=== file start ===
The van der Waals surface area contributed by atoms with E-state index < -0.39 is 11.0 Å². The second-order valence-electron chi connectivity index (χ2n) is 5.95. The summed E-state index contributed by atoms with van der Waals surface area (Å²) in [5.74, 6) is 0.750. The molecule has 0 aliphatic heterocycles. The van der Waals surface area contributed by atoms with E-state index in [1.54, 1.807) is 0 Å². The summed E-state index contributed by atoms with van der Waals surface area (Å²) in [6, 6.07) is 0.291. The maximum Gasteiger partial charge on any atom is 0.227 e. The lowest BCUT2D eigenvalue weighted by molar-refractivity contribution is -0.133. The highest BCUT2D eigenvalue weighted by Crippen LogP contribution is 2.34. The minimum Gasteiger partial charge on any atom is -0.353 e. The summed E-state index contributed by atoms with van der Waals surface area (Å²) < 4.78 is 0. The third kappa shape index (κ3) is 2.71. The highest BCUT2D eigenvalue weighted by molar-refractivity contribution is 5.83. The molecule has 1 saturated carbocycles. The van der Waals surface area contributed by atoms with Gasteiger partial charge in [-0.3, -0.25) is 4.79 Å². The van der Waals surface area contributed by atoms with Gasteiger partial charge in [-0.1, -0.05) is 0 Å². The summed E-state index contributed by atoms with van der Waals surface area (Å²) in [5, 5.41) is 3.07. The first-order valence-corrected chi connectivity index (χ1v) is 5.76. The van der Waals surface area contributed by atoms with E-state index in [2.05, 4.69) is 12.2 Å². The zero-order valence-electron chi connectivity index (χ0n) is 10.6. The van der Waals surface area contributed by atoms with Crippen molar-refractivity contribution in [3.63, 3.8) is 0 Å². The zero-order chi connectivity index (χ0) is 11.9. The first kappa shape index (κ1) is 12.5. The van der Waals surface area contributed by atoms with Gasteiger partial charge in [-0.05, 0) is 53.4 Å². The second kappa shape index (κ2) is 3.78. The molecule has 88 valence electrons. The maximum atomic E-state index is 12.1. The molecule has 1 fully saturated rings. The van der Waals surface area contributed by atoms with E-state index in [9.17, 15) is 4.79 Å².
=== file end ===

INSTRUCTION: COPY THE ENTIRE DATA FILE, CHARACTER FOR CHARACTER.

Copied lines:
The van der Waals surface area contributed by atoms with E-state index < -0.39 is 11.0 Å². The second-order valence-electron chi connectivity index (χ2n) is 5.95. The summed E-state index contributed by atoms with van der Waals surface area (Å²) in [5.74, 6) is 0.750. The molecule has 0 aliphatic heterocycles. The van der Waals surface area contributed by atoms with E-state index in [1.54, 1.807) is 0 Å². The summed E-state index contributed by atoms with van der Waals surface area (Å²) in [6, 6.07) is 0.291. The maximum Gasteiger partial charge on any atom is 0.227 e. The lowest BCUT2D eigenvalue weighted by molar-refractivity contribution is -0.133. The highest BCUT2D eigenvalue weighted by Crippen LogP contribution is 2.34. The minimum Gasteiger partial charge on any atom is -0.353 e. The summed E-state index contributed by atoms with van der Waals surface area (Å²) < 4.78 is 0. The third kappa shape index (κ3) is 2.71. The highest BCUT2D eigenvalue weighted by molar-refractivity contribution is 5.83. The molecule has 1 saturated carbocycles. The van der Waals surface area contributed by atoms with Gasteiger partial charge in [-0.3, -0.25) is 4.79 Å². The van der Waals surface area contributed by atoms with Gasteiger partial charge in [-0.1, -0.05) is 0 Å². The summed E-state index contributed by atoms with van der Waals surface area (Å²) in [5, 5.41) is 3.07. The first-order valence-corrected chi connectivity index (χ1v) is 5.76. The van der Waals surface area contributed by atoms with E-state index in [2.05, 4.69) is 12.2 Å². The zero-order valence-electron chi connectivity index (χ0n) is 10.6. The van der Waals surface area contributed by atoms with Crippen molar-refractivity contribution in [3.63, 3.8) is 0 Å². The zero-order chi connectivity index (χ0) is 11.9. The first kappa shape index (κ1) is 12.5. The van der Waals surface area contributed by atoms with Gasteiger partial charge in [-0.05, 0) is 53.4 Å². The second kappa shape index (κ2) is 3.78. The molecule has 88 valence electrons. The maximum atomic E-state index is 12.1. The molecule has 1 fully saturated rings. The van der Waals surface area contributed by atoms with E-state index in [9.17, 15) is 4.79 Å².